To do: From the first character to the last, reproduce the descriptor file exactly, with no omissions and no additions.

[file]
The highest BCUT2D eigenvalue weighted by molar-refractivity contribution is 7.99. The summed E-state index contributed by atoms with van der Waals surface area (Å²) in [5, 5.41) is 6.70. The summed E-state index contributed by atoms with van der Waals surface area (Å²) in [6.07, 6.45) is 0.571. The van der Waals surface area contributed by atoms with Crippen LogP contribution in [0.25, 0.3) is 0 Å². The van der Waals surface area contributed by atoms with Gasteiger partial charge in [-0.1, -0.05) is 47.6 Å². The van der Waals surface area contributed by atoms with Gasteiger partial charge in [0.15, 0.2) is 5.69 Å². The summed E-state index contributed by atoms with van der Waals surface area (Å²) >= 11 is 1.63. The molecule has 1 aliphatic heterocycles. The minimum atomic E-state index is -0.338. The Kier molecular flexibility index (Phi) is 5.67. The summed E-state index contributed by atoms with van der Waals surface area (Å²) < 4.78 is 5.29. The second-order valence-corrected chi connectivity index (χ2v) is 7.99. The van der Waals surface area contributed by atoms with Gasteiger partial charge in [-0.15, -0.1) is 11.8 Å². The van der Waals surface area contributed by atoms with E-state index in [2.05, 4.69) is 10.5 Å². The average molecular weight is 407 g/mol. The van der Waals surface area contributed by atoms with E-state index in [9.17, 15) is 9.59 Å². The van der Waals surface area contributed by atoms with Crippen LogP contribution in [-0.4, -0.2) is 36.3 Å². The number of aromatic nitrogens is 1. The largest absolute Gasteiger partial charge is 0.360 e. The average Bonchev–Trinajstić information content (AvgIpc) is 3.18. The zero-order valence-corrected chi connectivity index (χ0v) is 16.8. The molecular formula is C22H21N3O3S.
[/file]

The highest BCUT2D eigenvalue weighted by molar-refractivity contribution is 7.99. The summed E-state index contributed by atoms with van der Waals surface area (Å²) in [5, 5.41) is 6.70. The summed E-state index contributed by atoms with van der Waals surface area (Å²) in [6.07, 6.45) is 0.571. The van der Waals surface area contributed by atoms with Crippen LogP contribution in [0.25, 0.3) is 0 Å². The van der Waals surface area contributed by atoms with Gasteiger partial charge in [-0.1, -0.05) is 47.6 Å². The van der Waals surface area contributed by atoms with Gasteiger partial charge in [0.15, 0.2) is 5.69 Å². The summed E-state index contributed by atoms with van der Waals surface area (Å²) >= 11 is 1.63. The molecule has 1 aliphatic heterocycles. The minimum atomic E-state index is -0.338. The Kier molecular flexibility index (Phi) is 5.67. The summed E-state index contributed by atoms with van der Waals surface area (Å²) < 4.78 is 5.29. The second-order valence-corrected chi connectivity index (χ2v) is 7.99. The van der Waals surface area contributed by atoms with Gasteiger partial charge in [-0.15, -0.1) is 11.8 Å². The van der Waals surface area contributed by atoms with E-state index in [2.05, 4.69) is 10.5 Å². The average molecular weight is 407 g/mol. The van der Waals surface area contributed by atoms with E-state index in [9.17, 15) is 9.59 Å². The van der Waals surface area contributed by atoms with Crippen LogP contribution in [-0.4, -0.2) is 36.3 Å². The number of aromatic nitrogens is 1. The largest absolute Gasteiger partial charge is 0.360 e. The average Bonchev–Trinajstić information content (AvgIpc) is 3.18. The zero-order valence-corrected chi connectivity index (χ0v) is 16.8. The molecular formula is C22H21N3O3S.